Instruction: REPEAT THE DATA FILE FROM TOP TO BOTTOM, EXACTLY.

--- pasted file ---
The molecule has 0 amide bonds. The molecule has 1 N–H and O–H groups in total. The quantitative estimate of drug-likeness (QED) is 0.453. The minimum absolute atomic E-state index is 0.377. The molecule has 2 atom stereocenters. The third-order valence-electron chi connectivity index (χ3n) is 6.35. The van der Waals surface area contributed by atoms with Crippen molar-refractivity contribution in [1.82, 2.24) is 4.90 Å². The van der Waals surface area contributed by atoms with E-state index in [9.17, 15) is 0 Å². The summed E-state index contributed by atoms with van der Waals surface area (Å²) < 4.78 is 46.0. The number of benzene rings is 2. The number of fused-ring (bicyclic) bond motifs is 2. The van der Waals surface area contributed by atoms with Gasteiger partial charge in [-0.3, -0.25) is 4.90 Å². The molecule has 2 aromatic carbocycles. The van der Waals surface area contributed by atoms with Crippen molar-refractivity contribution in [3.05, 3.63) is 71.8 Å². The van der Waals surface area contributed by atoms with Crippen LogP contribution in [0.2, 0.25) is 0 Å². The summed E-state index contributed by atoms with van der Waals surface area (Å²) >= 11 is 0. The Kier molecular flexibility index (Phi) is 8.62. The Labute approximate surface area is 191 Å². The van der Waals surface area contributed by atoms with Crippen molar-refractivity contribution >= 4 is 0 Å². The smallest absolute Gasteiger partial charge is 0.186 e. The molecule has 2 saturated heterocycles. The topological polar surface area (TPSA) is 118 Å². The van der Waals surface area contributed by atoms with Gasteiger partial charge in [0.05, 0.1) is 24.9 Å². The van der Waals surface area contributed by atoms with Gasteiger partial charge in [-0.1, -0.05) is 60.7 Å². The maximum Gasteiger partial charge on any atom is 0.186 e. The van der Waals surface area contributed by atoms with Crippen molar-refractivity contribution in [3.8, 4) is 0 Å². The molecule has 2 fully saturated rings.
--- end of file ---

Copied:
The molecule has 0 amide bonds. The molecule has 1 N–H and O–H groups in total. The quantitative estimate of drug-likeness (QED) is 0.453. The minimum absolute atomic E-state index is 0.377. The molecule has 2 atom stereocenters. The third-order valence-electron chi connectivity index (χ3n) is 6.35. The van der Waals surface area contributed by atoms with Crippen molar-refractivity contribution in [1.82, 2.24) is 4.90 Å². The van der Waals surface area contributed by atoms with E-state index in [9.17, 15) is 0 Å². The summed E-state index contributed by atoms with van der Waals surface area (Å²) < 4.78 is 46.0. The number of benzene rings is 2. The number of fused-ring (bicyclic) bond motifs is 2. The van der Waals surface area contributed by atoms with Gasteiger partial charge in [-0.3, -0.25) is 4.90 Å². The molecule has 2 aromatic carbocycles. The van der Waals surface area contributed by atoms with Crippen molar-refractivity contribution in [3.05, 3.63) is 71.8 Å². The van der Waals surface area contributed by atoms with Crippen LogP contribution in [0.2, 0.25) is 0 Å². The summed E-state index contributed by atoms with van der Waals surface area (Å²) >= 11 is 0. The Kier molecular flexibility index (Phi) is 8.62. The Labute approximate surface area is 191 Å². The van der Waals surface area contributed by atoms with Crippen molar-refractivity contribution >= 4 is 0 Å². The smallest absolute Gasteiger partial charge is 0.186 e. The molecule has 2 saturated heterocycles. The topological polar surface area (TPSA) is 118 Å². The van der Waals surface area contributed by atoms with Gasteiger partial charge in [0.05, 0.1) is 24.9 Å². The van der Waals surface area contributed by atoms with Gasteiger partial charge in [-0.1, -0.05) is 60.7 Å². The maximum Gasteiger partial charge on any atom is 0.186 e. The van der Waals surface area contributed by atoms with Crippen molar-refractivity contribution in [3.8, 4) is 0 Å². The molecule has 2 fully saturated rings.